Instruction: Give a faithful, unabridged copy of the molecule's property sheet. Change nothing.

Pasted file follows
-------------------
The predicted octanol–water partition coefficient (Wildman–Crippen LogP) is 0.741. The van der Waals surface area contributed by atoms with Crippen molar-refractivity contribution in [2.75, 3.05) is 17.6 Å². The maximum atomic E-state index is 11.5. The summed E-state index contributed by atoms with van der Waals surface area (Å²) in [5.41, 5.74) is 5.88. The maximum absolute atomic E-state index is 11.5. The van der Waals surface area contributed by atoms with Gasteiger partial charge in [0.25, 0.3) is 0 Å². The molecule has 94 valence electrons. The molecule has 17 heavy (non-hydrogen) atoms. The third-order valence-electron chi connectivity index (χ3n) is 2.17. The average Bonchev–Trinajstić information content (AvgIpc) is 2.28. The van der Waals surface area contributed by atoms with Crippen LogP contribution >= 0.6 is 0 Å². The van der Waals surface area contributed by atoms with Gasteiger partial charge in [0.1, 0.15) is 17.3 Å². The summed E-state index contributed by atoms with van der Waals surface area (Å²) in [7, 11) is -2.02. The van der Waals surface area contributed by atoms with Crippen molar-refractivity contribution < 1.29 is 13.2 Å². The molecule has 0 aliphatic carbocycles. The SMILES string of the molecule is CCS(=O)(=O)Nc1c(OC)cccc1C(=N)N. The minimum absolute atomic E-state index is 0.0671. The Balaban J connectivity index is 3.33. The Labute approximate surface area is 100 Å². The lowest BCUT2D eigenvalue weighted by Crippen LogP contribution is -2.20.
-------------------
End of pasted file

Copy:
The predicted octanol–water partition coefficient (Wildman–Crippen LogP) is 0.741. The van der Waals surface area contributed by atoms with Crippen molar-refractivity contribution in [2.75, 3.05) is 17.6 Å². The maximum atomic E-state index is 11.5. The summed E-state index contributed by atoms with van der Waals surface area (Å²) in [5.41, 5.74) is 5.88. The maximum absolute atomic E-state index is 11.5. The van der Waals surface area contributed by atoms with Gasteiger partial charge in [0.25, 0.3) is 0 Å². The molecule has 94 valence electrons. The molecule has 17 heavy (non-hydrogen) atoms. The third-order valence-electron chi connectivity index (χ3n) is 2.17. The average Bonchev–Trinajstić information content (AvgIpc) is 2.28. The van der Waals surface area contributed by atoms with Crippen LogP contribution >= 0.6 is 0 Å². The van der Waals surface area contributed by atoms with Gasteiger partial charge in [0.1, 0.15) is 17.3 Å². The summed E-state index contributed by atoms with van der Waals surface area (Å²) in [7, 11) is -2.02. The van der Waals surface area contributed by atoms with Crippen molar-refractivity contribution < 1.29 is 13.2 Å². The molecule has 0 aliphatic carbocycles. The SMILES string of the molecule is CCS(=O)(=O)Nc1c(OC)cccc1C(=N)N. The minimum absolute atomic E-state index is 0.0671. The Balaban J connectivity index is 3.33. The Labute approximate surface area is 100 Å². The lowest BCUT2D eigenvalue weighted by Crippen LogP contribution is -2.20.